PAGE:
• The prostate cancer screening debate, at least as it relates to regular assessment of prostate specific antigen levels, is far from over. The U.S. Preventive Services Task Force recommended against routine PSA screening for prostate cancer in 2012, maintaining that the routine use of the PSA blood test does mor...
  • Cancer patients should get more than medical treatment. They should get comprehensive, evidence-based care that addresses their full range of needs. That kind of patient-focused care is City of Hope’s specialty. Under the guidance of Dawn Gross, M.D., Ph.D., the new Arthur M. Coppola Family Chair in Suppo...
  • Think twice before tossing out those hormone replacement pills. Although a new Lancet study suggests that hormone replacement therapy could increase a woman’s risk of ovarian cancer, a City of Hope expert urges women to keep this news in perspective. Hormone replacement therapy is prescribed to help allev...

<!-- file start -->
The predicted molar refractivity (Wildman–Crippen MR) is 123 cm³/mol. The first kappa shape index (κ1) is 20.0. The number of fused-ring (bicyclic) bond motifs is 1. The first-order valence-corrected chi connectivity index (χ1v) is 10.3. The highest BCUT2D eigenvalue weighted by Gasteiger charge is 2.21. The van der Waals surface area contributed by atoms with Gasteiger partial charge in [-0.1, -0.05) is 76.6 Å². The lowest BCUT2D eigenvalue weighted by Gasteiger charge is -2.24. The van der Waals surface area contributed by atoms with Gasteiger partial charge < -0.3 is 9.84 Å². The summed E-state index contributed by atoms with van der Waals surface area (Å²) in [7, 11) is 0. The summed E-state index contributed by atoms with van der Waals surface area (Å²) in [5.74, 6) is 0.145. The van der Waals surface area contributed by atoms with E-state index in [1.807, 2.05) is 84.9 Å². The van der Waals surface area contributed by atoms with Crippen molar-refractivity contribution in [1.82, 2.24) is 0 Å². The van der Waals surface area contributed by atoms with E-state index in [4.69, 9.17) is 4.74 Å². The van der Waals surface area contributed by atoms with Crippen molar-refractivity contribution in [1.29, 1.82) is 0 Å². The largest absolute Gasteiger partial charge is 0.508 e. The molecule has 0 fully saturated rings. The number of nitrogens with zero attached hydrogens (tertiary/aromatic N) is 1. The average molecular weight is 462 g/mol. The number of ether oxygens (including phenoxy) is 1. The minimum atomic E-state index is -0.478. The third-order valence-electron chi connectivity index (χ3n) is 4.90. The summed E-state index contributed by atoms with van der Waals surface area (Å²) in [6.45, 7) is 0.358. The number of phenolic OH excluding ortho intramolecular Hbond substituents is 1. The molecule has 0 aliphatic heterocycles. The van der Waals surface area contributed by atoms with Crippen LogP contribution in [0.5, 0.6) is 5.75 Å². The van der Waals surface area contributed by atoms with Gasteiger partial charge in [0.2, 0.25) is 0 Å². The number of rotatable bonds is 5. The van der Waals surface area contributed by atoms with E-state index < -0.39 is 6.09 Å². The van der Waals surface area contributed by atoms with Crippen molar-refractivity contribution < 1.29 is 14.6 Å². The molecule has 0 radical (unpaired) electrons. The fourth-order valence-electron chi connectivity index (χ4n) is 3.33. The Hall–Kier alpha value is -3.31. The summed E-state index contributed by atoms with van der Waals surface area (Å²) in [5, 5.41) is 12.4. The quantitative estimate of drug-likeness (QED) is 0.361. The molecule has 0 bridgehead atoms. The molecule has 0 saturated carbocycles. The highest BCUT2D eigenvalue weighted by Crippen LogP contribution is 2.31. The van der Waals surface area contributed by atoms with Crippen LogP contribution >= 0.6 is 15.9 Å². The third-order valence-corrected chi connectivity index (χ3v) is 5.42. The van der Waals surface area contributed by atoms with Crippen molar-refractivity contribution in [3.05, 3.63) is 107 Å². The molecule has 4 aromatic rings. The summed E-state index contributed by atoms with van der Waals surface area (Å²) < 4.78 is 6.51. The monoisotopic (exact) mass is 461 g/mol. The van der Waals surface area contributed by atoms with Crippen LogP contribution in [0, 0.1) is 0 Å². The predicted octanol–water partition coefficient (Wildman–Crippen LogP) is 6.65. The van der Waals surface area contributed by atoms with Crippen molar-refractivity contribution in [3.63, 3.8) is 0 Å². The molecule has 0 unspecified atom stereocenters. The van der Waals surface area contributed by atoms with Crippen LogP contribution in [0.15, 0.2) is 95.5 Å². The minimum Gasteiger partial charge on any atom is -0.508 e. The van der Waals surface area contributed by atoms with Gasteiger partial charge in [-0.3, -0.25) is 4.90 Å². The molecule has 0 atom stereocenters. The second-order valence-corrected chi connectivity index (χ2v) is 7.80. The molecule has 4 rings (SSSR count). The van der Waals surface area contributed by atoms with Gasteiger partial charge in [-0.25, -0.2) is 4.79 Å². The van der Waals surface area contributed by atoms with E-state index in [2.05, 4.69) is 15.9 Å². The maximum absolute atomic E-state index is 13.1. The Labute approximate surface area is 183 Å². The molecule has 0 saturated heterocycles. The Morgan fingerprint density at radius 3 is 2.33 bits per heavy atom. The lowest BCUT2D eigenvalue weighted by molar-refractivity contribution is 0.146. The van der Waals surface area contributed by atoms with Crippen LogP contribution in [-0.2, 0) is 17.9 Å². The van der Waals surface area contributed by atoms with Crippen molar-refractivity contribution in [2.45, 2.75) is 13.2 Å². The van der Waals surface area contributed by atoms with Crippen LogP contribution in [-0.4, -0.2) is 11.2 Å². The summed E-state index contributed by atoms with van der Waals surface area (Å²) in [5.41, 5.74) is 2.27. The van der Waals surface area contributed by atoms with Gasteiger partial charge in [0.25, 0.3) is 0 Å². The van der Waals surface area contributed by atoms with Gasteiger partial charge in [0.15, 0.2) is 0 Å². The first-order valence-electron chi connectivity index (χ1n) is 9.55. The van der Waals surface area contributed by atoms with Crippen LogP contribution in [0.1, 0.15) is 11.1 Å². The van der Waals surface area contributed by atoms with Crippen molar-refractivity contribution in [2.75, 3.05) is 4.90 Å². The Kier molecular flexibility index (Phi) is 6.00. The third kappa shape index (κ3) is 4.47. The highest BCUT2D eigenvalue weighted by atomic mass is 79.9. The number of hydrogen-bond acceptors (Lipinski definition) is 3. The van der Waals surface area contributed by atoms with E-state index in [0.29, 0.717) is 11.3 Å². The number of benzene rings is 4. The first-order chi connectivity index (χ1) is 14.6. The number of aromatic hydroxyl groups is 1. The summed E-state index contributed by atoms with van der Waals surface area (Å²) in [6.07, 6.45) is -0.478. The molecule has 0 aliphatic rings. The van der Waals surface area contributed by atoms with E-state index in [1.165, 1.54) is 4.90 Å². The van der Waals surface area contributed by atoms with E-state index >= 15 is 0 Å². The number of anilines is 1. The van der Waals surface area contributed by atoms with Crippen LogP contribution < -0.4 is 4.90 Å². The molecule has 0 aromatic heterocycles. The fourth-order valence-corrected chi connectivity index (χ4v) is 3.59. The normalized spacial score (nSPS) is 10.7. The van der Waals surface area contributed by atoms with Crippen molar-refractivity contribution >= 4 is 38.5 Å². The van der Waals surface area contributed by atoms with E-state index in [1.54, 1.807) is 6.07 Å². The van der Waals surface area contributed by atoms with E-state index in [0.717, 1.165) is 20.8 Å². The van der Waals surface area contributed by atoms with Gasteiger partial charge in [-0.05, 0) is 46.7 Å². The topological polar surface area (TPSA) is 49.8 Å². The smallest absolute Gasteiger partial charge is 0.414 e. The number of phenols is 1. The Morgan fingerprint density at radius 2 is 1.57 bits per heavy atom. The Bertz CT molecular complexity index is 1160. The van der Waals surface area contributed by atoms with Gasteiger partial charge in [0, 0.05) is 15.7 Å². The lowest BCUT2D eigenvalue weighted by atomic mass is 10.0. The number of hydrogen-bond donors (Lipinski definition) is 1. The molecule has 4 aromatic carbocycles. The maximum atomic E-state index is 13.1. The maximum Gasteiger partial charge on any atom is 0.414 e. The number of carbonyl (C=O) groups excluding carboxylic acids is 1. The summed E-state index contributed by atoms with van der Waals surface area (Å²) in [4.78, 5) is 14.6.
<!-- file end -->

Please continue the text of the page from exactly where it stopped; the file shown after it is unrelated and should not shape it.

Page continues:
• Don’t know what to take, or send, that friend of yours in the hospital? Try a paper plate — filled not with cookies or sweets, but an image of yourself. Ilana Massi, currently undergoing treatment at City of Hope for acute myeloid leukemia, can vouch for the power of such a gift. She’s surrounded herself [̷...
  • With precision medicine now a national priority, City of Hope has joined a novel research partnership designed to further understanding of cancer at the molecular level, ultimately leading to more targeted cancer treatments. The Oncology Research Information Exchange Network, or ORIEN, is the world’s larg...
  • The spinal cord is an integral part of the human body, connecting the brain to everything else. So when a tumor grows on the spine, any messages that the brain tries to send to the rest of the body are interrupted, making everyday tasks — such as walking — more difficult. This year an estimated 22,850 […]
  • Each year, thousands of patients with hematologic malignancies undergo allogeneic stem cell transplantation (that is, they receive a donor’s stem cells), offering them a chance at cure. Graft-versus-host disease is a potentially deadly complication of this therapy and occurs in approximately 25 to 60 perc...